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Your Environment. Your Health.

Environmental Epigenetics

Epigenetic changes modify the way genetic information is expressed without directly changing the genetic code stored in DNA. Although some epigenetic changes are part of normal development and aging, environmental health scientists are most concerned with understanding how environmental factors can cause epigenetic changes that lead to health problems or disease.

Epigenetic changes likely play an important role in development and are thought to be involved in a wide range of diseases and disorders, including autoimmune and neurodevelopmental disorders, cardiovascular disease, and cancer. Scientists funded through a variety of NIEHS research programs are working to better understand the link between the environmental exposures and epigenetic regulation of gene expression and how these interactions may affect human health and disease.

NIEHS-funded researchers are using state-of-the-art technologies to analyze epigenetic changes caused by environmental exposures to heavy metals, air pollution, tobacco smoke, endocrine-disrupting chemicals such as bisphenol A, pesticides, phthalates, and other contaminants. They use animals, cell cultures, human tissue samples, and population-based studies to pinpoint how epigenetic changes might lead to harmful health effects, which could perhaps be passed on to future generations.

Epigenetics and Epigenomics Research Programs

Combined efforts in epigenetics and epigenomics research may profoundly alter the way we understand, diagnose, and treat disease by enhancing our understanding of the influence of environmental factors on epigenetic processes and their subsequent involvement in human health and disease.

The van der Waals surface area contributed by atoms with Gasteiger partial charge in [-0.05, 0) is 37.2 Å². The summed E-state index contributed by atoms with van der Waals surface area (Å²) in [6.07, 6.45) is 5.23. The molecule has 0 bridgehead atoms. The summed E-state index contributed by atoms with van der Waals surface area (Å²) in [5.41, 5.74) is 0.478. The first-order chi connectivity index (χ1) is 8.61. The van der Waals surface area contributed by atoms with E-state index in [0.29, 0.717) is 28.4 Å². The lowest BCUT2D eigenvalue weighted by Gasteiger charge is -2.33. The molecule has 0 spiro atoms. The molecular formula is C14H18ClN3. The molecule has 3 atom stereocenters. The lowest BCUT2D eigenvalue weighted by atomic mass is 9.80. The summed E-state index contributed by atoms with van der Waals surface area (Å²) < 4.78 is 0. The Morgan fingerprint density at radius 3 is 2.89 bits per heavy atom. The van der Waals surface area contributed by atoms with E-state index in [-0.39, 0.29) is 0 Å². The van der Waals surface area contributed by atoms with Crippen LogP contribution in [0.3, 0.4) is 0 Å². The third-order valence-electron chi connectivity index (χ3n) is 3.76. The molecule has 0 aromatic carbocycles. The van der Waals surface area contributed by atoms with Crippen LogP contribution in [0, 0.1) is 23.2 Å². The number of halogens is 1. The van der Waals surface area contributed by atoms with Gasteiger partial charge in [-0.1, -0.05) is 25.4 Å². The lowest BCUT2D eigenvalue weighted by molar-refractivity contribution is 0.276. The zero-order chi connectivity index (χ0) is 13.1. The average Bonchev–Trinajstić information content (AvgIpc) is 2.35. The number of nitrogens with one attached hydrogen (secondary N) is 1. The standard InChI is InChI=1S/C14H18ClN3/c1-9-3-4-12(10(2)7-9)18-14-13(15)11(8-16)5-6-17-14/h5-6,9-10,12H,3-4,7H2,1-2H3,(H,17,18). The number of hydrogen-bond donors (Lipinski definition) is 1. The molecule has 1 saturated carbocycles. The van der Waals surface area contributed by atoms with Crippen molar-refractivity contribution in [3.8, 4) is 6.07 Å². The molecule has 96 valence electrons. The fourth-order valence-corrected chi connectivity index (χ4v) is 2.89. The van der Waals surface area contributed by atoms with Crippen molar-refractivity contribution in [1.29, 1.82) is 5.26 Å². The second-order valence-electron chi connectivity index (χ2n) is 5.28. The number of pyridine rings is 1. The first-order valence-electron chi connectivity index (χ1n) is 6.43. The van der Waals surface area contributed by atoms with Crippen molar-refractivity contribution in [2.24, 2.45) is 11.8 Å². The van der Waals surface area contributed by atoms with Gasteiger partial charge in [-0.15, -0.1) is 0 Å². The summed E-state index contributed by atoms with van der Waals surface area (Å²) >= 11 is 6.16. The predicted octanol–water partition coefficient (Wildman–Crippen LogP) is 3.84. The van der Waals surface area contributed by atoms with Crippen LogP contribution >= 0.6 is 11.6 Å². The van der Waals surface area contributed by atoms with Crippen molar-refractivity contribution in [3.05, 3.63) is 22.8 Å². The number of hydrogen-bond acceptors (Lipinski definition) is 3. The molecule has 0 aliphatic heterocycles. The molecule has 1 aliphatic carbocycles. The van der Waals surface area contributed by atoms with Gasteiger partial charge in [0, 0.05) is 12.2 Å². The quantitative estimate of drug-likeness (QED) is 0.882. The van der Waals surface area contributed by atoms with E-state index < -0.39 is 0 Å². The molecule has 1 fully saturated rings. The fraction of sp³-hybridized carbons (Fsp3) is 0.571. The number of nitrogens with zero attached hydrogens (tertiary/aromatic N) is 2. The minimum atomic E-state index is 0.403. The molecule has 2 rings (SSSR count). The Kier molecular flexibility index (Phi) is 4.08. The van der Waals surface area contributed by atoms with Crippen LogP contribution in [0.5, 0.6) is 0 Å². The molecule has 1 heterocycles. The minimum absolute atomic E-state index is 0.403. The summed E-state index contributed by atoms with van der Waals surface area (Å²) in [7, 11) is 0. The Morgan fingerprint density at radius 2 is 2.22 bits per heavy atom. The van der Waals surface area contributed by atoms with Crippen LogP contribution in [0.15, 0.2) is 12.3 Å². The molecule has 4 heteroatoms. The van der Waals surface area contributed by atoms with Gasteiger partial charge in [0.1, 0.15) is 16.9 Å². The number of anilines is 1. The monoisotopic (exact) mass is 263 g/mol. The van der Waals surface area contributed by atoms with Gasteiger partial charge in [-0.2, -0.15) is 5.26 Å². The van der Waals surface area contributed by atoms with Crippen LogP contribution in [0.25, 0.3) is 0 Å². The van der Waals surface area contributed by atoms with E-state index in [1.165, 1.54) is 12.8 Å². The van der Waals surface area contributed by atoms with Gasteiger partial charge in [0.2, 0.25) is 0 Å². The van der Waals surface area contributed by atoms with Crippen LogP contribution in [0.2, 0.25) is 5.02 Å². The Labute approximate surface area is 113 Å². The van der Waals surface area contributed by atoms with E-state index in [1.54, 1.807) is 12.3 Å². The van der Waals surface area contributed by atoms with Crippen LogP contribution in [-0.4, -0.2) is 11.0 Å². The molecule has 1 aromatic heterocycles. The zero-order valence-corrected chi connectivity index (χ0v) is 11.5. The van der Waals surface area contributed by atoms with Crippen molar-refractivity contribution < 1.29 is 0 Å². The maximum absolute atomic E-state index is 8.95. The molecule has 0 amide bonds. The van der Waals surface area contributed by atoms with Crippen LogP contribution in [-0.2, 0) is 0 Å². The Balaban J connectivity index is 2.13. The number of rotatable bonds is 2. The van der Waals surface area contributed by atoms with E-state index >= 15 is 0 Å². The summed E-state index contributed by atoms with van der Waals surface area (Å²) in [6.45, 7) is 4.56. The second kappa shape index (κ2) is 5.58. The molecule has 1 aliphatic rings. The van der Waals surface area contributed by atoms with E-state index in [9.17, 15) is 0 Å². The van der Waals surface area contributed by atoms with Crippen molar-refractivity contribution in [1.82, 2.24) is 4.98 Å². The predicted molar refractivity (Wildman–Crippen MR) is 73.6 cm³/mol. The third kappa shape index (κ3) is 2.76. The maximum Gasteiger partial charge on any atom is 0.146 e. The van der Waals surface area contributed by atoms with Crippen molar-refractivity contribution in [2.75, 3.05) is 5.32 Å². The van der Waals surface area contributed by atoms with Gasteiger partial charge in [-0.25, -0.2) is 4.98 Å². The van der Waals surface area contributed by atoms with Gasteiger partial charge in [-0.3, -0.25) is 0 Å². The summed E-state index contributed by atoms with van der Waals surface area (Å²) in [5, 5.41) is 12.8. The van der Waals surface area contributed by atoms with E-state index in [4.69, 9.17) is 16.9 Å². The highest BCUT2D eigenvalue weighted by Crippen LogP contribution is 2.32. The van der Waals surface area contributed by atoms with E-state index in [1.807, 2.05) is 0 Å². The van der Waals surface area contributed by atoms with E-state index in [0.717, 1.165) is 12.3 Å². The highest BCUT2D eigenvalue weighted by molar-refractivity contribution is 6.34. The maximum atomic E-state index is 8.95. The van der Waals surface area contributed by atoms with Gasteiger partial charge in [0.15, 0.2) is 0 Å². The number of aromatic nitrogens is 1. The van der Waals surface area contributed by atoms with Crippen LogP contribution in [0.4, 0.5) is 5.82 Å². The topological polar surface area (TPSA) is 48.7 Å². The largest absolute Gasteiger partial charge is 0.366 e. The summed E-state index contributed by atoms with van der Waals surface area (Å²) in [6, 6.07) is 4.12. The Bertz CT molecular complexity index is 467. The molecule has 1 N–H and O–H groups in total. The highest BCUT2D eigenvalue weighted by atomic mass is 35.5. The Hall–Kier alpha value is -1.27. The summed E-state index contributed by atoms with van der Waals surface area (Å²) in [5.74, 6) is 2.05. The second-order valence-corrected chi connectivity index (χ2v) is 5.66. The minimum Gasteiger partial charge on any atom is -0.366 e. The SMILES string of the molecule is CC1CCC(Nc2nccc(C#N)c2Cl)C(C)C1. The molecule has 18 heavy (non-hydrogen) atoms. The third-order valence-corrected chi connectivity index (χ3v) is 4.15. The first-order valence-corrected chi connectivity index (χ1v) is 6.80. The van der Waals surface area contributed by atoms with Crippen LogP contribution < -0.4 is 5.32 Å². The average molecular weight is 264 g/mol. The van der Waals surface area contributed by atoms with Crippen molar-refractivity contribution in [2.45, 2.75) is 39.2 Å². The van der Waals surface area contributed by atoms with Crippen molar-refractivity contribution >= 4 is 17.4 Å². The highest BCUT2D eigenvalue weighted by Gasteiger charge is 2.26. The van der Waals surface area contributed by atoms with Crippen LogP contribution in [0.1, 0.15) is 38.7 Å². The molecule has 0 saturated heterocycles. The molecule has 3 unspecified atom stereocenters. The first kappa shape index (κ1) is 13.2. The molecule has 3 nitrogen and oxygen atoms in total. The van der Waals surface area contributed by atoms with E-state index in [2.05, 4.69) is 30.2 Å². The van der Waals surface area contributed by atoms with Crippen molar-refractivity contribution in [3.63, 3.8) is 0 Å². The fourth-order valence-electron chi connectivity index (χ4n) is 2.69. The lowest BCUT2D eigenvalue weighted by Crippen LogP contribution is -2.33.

The NIEHS-funded Transgenerational Inheritance in Mammals After Environmental Exposure (TIME) program supports research on the potential effects of environmental exposures on future generations.

The Toxicant Exposures and Responses by Genomic and Epigenomic Regulators of Transcription (TaRGET) Program supports research that aims to increase our understanding of how exposures affect and interact with functional and regulatory processes that lead to certain patterns of epigenetic changes. NIEHS and the National Institute on Drug Abuse jointly fund the TaRGET Program.

The Roadmap Epigenomics Program is a trans-NIH program funded by the NIH Common Fund, which is administered by NIEHS and other NIH Institutes and Centers, to investigate epigenetic changes across genomes and to correlate the presence or absence of specific changes with the development of disease.

For additional information on what NIEHS epigenetics grantees are doing, visit our Who We Fund page.

Program Contacts

Program Lead for Transgenerational Inheritance (TIME) and Epigenetic Epidemiology

Lisa Helbling Chadwick
Lisa H. Chadwick, Ph.D.
Health Scientist Administrator

Tel (919) 491-4702

Program Lead for TaRGET, Animal, Basic, and Mechanistic Research

Frederick L. Tyson
Fred Tyson, Ph.D.
Health Scientist Administrator

Tel (919) 541-0176
Fax (919) 564-5064

Program Lead for Gene-Environment Interactions Research

Kimberly A. McAllister, Ph.D.
Kimberly McAllister, Ph.D.
Health Scientist Administrator
P.O. Box 12233
Mail Drop K3-12
Research Triangle Park, NC 27709

Delivery | Postal
Delivery Instructions
Tel (919) 541-4528
Fax (919) 316-4606

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